Sloane may have had the confidence of his insanity, but he wasn't stupid. He put Jack in a secure room: more of a store-room, actually, no windows and just room for a man to lie down in it. It was completely bare. Jack paced its length, checked walls, floor and ceiling inch by inch and settled down to wait. He could hear people passing back and forth outside the door, and thought he heard Sark's voice once or twice, but couldn't make out the words.
Sark, Sloane, the three men in the car. He ought to assume that the two he'd seen in the boat as they came into Sitia were here as well. At least one against seven, then, and there might be others. And of course, they were armed and Jack wasn't, not any more. Perhaps he should have taken up Kendall's offer of a means of communicating with the CIA.
The next time he heard steps--just one man, good--he knocked on the door. The other man opened it and asked what he wanted.
"Something to drink," Jack said. "And I'd like to see Arvin again." And there it was, the split second when the man glanced down the hall, looking for backup, someone else to make this decision for him. That was all the time Jack needed to slam into the man, pushing him back across the hall and into the wall, ignoring the pain in his leg where the man recovered from his stumble to kick him, because he was going to have to do this quickly. He drew a breath, and shoved his hand into the other man's face, no time for anything fancy, pushing the cartilage in his nose up into his brain. He slumped to the floor, dead.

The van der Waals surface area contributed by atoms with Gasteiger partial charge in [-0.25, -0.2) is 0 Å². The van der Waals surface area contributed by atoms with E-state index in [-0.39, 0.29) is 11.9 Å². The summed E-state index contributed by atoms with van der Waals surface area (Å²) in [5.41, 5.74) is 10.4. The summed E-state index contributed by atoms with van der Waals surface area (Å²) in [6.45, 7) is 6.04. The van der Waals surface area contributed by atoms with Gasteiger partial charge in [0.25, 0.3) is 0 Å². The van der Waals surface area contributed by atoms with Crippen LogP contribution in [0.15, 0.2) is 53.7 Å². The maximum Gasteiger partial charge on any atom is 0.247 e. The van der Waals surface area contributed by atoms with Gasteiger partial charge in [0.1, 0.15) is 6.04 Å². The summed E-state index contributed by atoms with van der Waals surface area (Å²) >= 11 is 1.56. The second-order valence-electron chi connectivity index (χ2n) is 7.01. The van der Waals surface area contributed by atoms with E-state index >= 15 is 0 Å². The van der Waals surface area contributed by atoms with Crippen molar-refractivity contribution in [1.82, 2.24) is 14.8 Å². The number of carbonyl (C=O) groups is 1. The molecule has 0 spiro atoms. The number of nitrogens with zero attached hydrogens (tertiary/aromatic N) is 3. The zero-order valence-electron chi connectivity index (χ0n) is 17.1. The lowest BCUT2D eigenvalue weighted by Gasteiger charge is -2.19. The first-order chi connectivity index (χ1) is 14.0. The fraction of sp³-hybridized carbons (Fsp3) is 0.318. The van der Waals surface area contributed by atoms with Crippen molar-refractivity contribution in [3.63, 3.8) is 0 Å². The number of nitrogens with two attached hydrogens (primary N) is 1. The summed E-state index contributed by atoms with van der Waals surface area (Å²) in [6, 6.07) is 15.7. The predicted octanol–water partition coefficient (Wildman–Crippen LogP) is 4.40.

Jack bent to search him and--was it possible that the man wasn't carrying a gun? It was the one eventuality that he had failed to consider. Nothing. He raised his head at a noise--someone would be here soon. There was a marble-topped table by the store-room door, the incongruously domestic touch of a bowl of fruit, and next to the bowl, the transmitter he was using to control Sark. He grabbed it and turned as two men appeared at the far end of the corridor. They had guns, of course. He overturned the table and used it as cover, not that it would last. Something at the other end of the hall caught his attention--he spared a glance, saw Sark standing there as well, a gun in his left hand, and typed in the code to release the poison. One less enemy to worry about, and maybe he could get to Sark's gun.
Three shots rang out in that time, then two more. Oh.
The two men at the end of the hall were dead. Sark, surprise replacing amusement on his face, sank against the wall to the ground.
Jack heard him say, quite distinctly, "See if I ever try to help the Bristow family again," as his gun came sliding across the floor to Jack. Jack grabbed it, but the time he'd spent watching Sark's collapse had let another man sneak up on him: this was the fourth, Jack thought, there was at least one more, as chunks of marble went flying under the fire from the automatic weapon. He fired blindly, just to give himself some maneuvering room, then aimed more carefully.
He felt the bullet that hit him as momentum, pushing him back against the floor. He forced himself to concentrate on the man walking down the hall toward him, and not on the way his leg hurt, the burning pain and the trickle of blood inside and out on his thigh. The bullet had missed the artery, he thought. One more step, and... He saw the man's head, saw that the other man knew it, and shot him.
Jack pushed himself into a sitting position. Still one more man unaccounted for, and Sark slumped against the wall. How much time had passed? He scrabbled around in the shards or marble--where the hell was the transmitter? As he picked it up Sark coughed something; Jack turned, saw the last man, and fired. He fell to the ground with a satisfying noise.